Susan M. Diamond
Chief Financial Officer at Humana

Sure. Hi, Kevin. So yes, you're correct. We did see outperformance in the primary care business. The first thing I'd point out is we've been consistently saying all year that some of the higher trends we are seeing on the health plan side has been disproportionately impacting our non-risk plans versus risk providers. And some of that is a reflection of some of the product mix. We're seeing more pressure in our LPPO offerings versus our HMO and our CenterWell primary care business, particularly the wholly-owned centers are very disproportionately indexed to HMO plans and then geographically, obviously, in Florida and some of our higher performing markets as well.

And with respect to the specific outperformance we were seeing in primary care this year, there's a variety of factors contributing to that. We're seeing positive prior-year development, as well as positive current year development in the quarter and both seeing outperformance across revenue and medical costs. So really a variety of factors.

And so the last thing I would say is some of the information that they rely on comes from the agnostic providers, and they do get some of that information on a bit of a lag. And so you tend to see a little bit more later in the year. as they receive updated information, and I would say from the agnostic book, it's mostly, I would say revenue related, where they've seen some positive pickups in risk towards an MRI reimbursement relative to our internal expectation.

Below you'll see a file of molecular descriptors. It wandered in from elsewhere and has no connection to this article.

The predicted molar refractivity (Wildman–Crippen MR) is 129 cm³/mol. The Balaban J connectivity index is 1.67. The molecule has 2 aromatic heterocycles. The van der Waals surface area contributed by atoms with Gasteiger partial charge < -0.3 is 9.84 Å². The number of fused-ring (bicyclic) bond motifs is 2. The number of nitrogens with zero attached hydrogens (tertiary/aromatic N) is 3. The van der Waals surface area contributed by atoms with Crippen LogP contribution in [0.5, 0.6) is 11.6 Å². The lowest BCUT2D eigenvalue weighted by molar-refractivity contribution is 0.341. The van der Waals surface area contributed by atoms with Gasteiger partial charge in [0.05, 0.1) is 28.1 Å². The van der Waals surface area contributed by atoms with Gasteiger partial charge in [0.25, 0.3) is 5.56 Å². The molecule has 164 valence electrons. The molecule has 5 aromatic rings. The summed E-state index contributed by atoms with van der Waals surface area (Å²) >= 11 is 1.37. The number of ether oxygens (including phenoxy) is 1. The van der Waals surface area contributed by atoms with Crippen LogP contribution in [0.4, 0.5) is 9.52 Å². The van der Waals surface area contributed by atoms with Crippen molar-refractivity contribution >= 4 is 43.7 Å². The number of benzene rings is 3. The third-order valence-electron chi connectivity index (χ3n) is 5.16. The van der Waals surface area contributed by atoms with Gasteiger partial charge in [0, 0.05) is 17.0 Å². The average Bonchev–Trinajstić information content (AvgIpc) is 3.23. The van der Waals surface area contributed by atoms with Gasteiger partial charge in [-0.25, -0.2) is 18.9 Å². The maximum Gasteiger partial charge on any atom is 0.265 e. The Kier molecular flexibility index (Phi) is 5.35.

Operator

Our next question will come from the line of Stephen Baxter with Wells Fargo.

Stephen Baxter
Analyst at Wells Fargo Securities

Yeah. Hi. Thanks. And so in terms of the higher insurance company guidance of nearly 20 basis points higher than the high end of the range you previously pointed to. Is any of that increase related to COVID or is COVID just indeed purely a timing shift from Q4 into Q3? And then just in terms of the modest step up in non-COVID cost PMPM that you talked about in Q2 to Q3. Could you just splice that out a little bit in terms of what categories are driving that? If any categories are moving in the other direction as well? That would be helpful to know. Thank you.

Susan M. Diamond
Chief Financial Officer at Humana

Sure. Hi, Steve. Yes. So as respect to COVID as we called out in the commentary and we disclosed this in some of our public commentary during the quarter, we have seen an uptick in COVID within the quarter. As we mentioned, our internal forecast for the year initially anticipated an uptick in the fourth quarter versus third. And so initially, we said that could be just a timing and a pull forward of that. We have started to see COVID start to decline. So it is coming down. But as we mentioned we have today not seen an offset. And so it's resulted in just net incremental utilization within the quarter versus what we might have otherwise expected based on historical trends.

As we thought about the year, what we decided to do in an attempt to just be somewhat conservative to assume that the COVID that we anticipate in the fourth quarter, from an initial standpoint would remain. So we did not take that out of the forecast and may eventually show up as non-COVID ultimately. But we did keep that in the forecast such that our ATT expectations are consistent with what we would have expected previously and didn't pick that up.